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This Bag of Cells Could Grow New Livers Inside of People

by Elijah
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This Bag of Cells Could Grow New Livers Inside of People

In early experiments, Lagasse discovered that if he injected healthy liver cells into the lymph nodes of mice, the cells would flourish and form a second, smaller liver to take over the functions of the failing animal. The new livers grew to 70 percent the size of a native liver. “What happened is that the liver grew to a certain size and then stopped growing when it reached the level necessary for normal functioning,” says Lagasse.

At the University of Pittsburgh, Lagasse and his colleagues also tested the approach in pigs. In a study published in 2020they discovered that pigs regained their liver function after receiving an injection of liver cells into a lymph node in the abdomen. When the scientists examined the lymph nodes containing miniature livers, they found that a network of blood vessels and bile ducts had spontaneously formed. The more severe the damage to the pigs’ original liver, the larger the second livers became, indicating that the animals’ bodies are able to recognize and transfer responsibilities to healthy liver tissue.

“It is remarkable to identify lymph nodes as a reproducible and fertile bed for the regeneration of a variety of tissues and organs in two different animal species,” said Abla Creasey, vice president of therapeutic development at the California Institute for Regenerative Medicine, about the approach to the company. “These findings suggest that such an approach could provide an alternative tissue source for patients with failing organs,”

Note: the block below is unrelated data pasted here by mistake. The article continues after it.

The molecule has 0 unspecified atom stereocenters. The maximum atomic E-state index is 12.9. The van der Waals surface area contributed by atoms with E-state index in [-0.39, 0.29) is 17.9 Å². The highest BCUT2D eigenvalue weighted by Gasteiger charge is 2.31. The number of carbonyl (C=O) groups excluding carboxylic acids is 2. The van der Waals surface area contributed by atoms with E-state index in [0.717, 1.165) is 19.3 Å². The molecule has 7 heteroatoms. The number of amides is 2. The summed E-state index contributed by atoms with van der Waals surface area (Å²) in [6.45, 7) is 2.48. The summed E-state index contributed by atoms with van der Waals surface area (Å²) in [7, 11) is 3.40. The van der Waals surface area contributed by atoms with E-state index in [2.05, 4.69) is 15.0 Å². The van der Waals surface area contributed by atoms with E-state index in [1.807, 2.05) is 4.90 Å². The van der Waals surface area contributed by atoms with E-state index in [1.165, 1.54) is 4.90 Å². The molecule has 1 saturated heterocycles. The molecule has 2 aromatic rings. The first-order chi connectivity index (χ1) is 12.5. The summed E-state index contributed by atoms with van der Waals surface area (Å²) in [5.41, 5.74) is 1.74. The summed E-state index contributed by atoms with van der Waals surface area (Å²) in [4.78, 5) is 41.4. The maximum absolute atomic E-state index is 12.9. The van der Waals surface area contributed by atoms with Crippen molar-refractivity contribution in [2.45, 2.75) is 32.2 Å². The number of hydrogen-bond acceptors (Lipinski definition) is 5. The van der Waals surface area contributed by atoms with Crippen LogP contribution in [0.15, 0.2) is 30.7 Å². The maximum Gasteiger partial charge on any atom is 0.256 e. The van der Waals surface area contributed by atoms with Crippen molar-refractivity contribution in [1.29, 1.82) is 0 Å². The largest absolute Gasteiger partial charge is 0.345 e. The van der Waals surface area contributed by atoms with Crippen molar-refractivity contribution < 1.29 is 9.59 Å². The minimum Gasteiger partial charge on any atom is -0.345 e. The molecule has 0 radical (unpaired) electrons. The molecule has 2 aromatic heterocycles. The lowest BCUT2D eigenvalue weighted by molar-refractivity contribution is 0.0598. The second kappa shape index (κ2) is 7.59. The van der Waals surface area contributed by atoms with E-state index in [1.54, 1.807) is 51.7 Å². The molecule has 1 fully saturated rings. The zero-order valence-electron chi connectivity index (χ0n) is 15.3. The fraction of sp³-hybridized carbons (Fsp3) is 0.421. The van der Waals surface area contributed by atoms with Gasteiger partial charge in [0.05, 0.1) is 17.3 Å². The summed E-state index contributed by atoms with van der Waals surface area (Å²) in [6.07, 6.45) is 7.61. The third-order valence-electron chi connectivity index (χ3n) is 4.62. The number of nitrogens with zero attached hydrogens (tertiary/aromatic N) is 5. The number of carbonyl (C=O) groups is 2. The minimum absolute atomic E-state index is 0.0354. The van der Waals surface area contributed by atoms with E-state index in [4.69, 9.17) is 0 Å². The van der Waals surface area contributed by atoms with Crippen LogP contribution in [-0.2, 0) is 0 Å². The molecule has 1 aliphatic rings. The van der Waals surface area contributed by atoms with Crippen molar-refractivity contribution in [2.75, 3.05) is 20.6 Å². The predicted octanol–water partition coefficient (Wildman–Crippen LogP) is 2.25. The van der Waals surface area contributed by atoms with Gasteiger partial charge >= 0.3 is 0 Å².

Elliot Tapper, a liver specialist at the University of Michigan, is also excited about the prospect of turning a lymph node into a new liver. “Even though it’s not where the liver was intended to be, it can still perform some liver functions,” he says.

According to him, the most likely benefit of the LyGenesis treatment is the removal of ammonia from the blood. In end-stage liver disease, ammonia can build up and travel to the brain, causing confusion, mood swings, falls, and sometimes comas. However, he does not think that the new mini-organs can perform all the tasks of a natural liver, because they contain cell types other than hepatocytes.

One of the big questions is how many cells humans need to grow a liver large enough to take over certain vital functions, such as filtering blood and producing bile. In the LyGenesis study, three additional patients will receive an injection of 50 million cells into a single lymph node – the lowest ‘dose’. If that seems safe, a second group of four will receive 150 million cells in three different lymph nodes. A third group would receive 250 million cells in five lymph nodes, meaning it could grow five mini-livers.

The effects of therapy will not be immediate. Hufford says it will likely take two to three months for the new organ to grow large enough to take over some of the functions of the original liver. And just like organ donor recipients, test subjects will have to take immunosuppressants for the rest of their lives to prevent their bodies from rejecting the donor cells.

If the approach works, it could be a life-saving alternative to liver transplantation for some patients. “If they prove it is effective and safe,” says Tapper, “there will certainly be candidates interested in this type of intervention.”

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